To the Editor:
After reviewing 11 recent empirical studies of the decline in empathy during medical (and dental) education, Colliver and colleagues1 expressed concerns about the conceptualization of empathy, the validity of self-report measures of empathy, and the clinical significance of the findings in the studies. As the developers of the Jefferson Scale of Physician Empathy (JSPE), which was used in 5 of the 11 studies, we are compelled to respond to these concerns.
First, we certainly agree that empathy is an elusive concept. In fact, we systematically addressed its conceptualization when we were developing the scale and offered the following definition of empathy in the context of patient care: “… a predominantly cognitive attribute that involves an understanding of patients' experiences, concerns, and perspectives combined with a capacity to communicate this understanding and an intention to help.”2–4 With regard to the confusion about empathy and sympathy, we differentiated empathy, which is a predominantly cognitive attribute, from sympathy, which is a predominantly affective attribute, and described their different outcomes.2,3
Second, the authors' concern about the validity of the JSPE's scores does not recognize the extensive literature on its psychometrics. Because of the strong evidence in support of its validity and reliability, the JSPE has been broadly used by researchers in the United States and abroad, where it has been translated into 38 languages. In addition, a relationship between physicians' JSPE scores and scores on the Jefferson Scale of Patient Perception of Physician Empathy has been reported.5 Furthermore, we recently completed another validity study that revealed a strong link between physicians' scores on the JSPE and the clinical outcomes of their diabetic patients.6
Finally, to address the clinical, or practical, significance of the findings, Colliver and colleagues transformed the scores in each study back to the units of the original Likert scales for the instruments used. However, they failed to recognize that this conversion does not produce what is referred to as “scale-free” measures, because the three instruments used in the studies used three different types of Likert scales of four, seven, or nine points. Thus, the transformed scores are not comparable. The widely accepted solution to the issue is to calculate the effect size of differences, which yields a “scale-free” and operationally defined index.7,8 The effect sizes for declining empathy in our studies ranged from 0.29 to 0.64.3,9 The authors failed to use effect sizes and well-known meta-analytic techniques to base their conclusion on firmer ground.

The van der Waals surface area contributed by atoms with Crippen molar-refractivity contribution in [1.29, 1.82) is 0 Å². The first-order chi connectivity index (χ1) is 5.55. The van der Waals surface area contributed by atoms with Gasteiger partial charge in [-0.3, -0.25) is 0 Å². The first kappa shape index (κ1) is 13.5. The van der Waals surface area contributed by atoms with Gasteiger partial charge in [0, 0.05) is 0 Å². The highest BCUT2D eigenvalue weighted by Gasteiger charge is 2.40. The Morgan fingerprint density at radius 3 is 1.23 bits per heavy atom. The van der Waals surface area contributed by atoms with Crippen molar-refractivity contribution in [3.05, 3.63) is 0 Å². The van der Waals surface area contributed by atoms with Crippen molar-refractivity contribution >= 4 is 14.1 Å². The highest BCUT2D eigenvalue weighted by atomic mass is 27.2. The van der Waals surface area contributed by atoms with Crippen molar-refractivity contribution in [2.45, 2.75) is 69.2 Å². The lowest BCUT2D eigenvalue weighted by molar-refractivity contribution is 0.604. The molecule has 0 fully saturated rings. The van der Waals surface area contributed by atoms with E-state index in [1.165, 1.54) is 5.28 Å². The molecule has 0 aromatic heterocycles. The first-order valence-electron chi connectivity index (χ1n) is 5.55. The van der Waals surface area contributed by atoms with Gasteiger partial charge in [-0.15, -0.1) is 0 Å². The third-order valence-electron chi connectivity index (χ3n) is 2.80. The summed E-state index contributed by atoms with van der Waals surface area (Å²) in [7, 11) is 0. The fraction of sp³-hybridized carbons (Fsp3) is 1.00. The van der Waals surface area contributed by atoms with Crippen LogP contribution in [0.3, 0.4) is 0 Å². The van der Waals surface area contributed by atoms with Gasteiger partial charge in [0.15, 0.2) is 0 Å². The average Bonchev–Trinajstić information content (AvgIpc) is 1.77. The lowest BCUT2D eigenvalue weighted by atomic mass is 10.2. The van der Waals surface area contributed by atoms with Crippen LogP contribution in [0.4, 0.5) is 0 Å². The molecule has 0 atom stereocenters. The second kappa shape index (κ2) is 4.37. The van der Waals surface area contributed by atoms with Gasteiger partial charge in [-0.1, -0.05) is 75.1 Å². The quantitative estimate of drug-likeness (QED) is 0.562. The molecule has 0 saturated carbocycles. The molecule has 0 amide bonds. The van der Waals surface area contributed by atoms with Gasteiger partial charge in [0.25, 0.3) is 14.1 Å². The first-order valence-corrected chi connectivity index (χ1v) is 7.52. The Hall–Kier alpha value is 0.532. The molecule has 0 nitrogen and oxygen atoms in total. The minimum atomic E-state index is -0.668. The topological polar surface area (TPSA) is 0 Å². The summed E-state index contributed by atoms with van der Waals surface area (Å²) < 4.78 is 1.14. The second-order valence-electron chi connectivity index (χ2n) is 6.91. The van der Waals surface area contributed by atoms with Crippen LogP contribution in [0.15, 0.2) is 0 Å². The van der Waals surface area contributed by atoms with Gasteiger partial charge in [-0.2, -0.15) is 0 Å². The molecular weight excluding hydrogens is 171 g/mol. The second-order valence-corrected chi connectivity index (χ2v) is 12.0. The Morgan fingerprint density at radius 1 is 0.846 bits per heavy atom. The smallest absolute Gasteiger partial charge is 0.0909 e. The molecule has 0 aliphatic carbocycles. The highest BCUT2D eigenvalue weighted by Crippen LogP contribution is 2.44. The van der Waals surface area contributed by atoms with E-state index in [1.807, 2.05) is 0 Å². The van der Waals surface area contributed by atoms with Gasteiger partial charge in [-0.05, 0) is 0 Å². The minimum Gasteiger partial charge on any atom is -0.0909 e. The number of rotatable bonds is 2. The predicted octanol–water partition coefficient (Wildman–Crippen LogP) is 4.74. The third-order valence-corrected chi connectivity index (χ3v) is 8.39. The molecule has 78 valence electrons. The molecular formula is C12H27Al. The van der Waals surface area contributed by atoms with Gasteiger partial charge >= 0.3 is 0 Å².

Critical review of the literature on important issues has the potential to make valuable contributions when the criticism is well founded. If not, the purpose can be better served by designing new studies or replicating previous ones to improve their shortcomings.10
We firmly stand behind our concluding remarks that erosion of empathy observed in our studies is not only statistically significant but also is of practical importance that must not be ignored.
Mohammadreza Hojat, PhD
Research professor of psychiatry and human behavior and director, Jefferson Longitudinal Study, Center for Research in Medical Education and Health Care, Jefferson Medical College, Philadelphia, Pennsylvania; email@example.com.
Joseph S. Gonnella, MD
Dean emeritus, distinguished professor of medicine, and founder and director, Center for Research in Medical Education and Health Care, Jefferson Medical College, Philadelphia, Pennsylvania.
Jon Veloski, MS
Director, Medical Education Division, Center for Research in Medical Education and Health Care, Jefferson Medical College, Philadelphia, Pennsylvania.